Cool air flows from six vents as the little boy sinks his teeth into a peach. The juice drips onto his peach fuzz-covered face.
The little girl with flowers on her shirt and hair in braids nibbles at one end of a sub sandwich.
And Valerie Sherrer, founder of Novo Ministries, watches and smiles, her heart warmer than the triple-digit temperatures the children have escaped on a recent day by gathering in the Ambassador Courts Community Center, 800 SE 15.
The Regional Food Bank of Oklahoma works with several partners in Oklahoma City to provide public summer feeding sites for children.
Those partners include Novo Ministries, whose staff oversees the program for children under age 18 at two locations, and assists at a third community center.
While any child can come for the meals, those attending are often from low-income families.
And while the main issue is often hunger, the heat wave has added to the importance of the sites.
On Thursday, Oklahoma City reached triple digits for the 29th time this year, continuing to close in on the record of 50 days at 100 degrees or higher in 1980.
Children can come for the meal and either leave right after or stay for a program provided by employees of Novo Ministries.
An added blessing
“I definitely think the heat has made the summer feeding program even more important,” Sherrer said. “That's simply because although some people have access to air conditioning, others don't have access to air conditioning or even fans.”
In 2004, Sherrer asked to start faith-based, after-school and summer programs at some of the Oklahoma City Housing Authority's community centers. Novo Ministries has facilitated weekly Novo Bible Club programs at 17 sites throughout the metro. Last year, the nonprofit also became involved in the summer feeding program at Oak Grove Housing Development.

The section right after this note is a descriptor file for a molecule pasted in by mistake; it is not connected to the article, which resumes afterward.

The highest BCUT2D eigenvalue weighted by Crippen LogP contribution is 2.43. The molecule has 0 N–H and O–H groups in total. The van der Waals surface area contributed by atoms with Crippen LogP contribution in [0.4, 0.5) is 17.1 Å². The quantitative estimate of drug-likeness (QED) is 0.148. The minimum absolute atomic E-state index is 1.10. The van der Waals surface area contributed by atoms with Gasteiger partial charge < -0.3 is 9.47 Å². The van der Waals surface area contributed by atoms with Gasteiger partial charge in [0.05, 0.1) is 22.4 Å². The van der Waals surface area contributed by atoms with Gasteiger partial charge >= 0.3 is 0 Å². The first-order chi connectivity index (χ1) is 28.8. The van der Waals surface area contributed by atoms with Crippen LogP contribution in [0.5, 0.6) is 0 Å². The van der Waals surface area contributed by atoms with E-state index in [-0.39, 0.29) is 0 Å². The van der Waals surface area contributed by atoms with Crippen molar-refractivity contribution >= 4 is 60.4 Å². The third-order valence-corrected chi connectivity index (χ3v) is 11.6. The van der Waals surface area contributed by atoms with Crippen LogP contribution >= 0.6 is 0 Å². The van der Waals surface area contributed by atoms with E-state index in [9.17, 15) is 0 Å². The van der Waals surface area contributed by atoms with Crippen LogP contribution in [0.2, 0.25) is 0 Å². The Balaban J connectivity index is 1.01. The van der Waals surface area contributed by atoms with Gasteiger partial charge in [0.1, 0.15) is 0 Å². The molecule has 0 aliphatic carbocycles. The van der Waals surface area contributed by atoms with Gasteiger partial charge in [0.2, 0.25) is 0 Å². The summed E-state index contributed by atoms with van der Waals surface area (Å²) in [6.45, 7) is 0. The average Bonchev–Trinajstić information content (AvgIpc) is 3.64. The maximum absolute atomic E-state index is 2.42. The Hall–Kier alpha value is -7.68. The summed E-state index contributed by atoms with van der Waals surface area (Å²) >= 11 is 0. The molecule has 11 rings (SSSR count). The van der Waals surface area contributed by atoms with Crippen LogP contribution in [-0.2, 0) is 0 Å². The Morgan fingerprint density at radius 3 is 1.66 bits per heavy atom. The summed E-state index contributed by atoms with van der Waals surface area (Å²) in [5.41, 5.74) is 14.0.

This year, Oak Grove is feeding about 30 to 35 children per day, while another 30 to 45 come to the Ambassador Courts.
At 2:45 on a recent afternoon, Elizabeth Rauch, the Ambassador Courts site coordinator, looks at 31 children — ranging in age from 3 to 17 years — and tells them it's time for the afternoon meal. The littlest ones yell with excitement and form a line to pick up their brown paper bag and a small, cold carton of milk.
Gathering around six tables, they pull sandwiches, tomatoes and either peaches, apples or oranges from the sacks.
Assistance is needed
Among the children are those of Apollonia Murillo, who lives at Ambassador Courts and works for Novo Ministries. She helps with the meals and snacks in the summer feeding and tutors during the school year. Right now her husband is out of work in the construction business and searching for employment.
She is extremely thankful for the summer meals provided by the Regional Food Bank.
“I'm on a budget and a lot of families in this neighborhood are on a budget,” she said. “We're used to sending our kids to school, and they eat two meals at school. When they're out for the summer, sometimes our food budget really doesn't stretch enough for those extra meals.
“So it helps out a lot.”
Since June 13, the official high temperature for Oklahoma City has been lower than 95 degrees only twice, according to the National Weather Service, Norman Forecast Office.
While it's tough to keep a child inside during summer vacation, the heat is dangerous. That's another aspect Murillo appreciates about the program.
“Right now I don't even let my kids go outside,” she said. “When they come here, they're with all their friends who come here and they get to play.
“I am very thankful for the center.”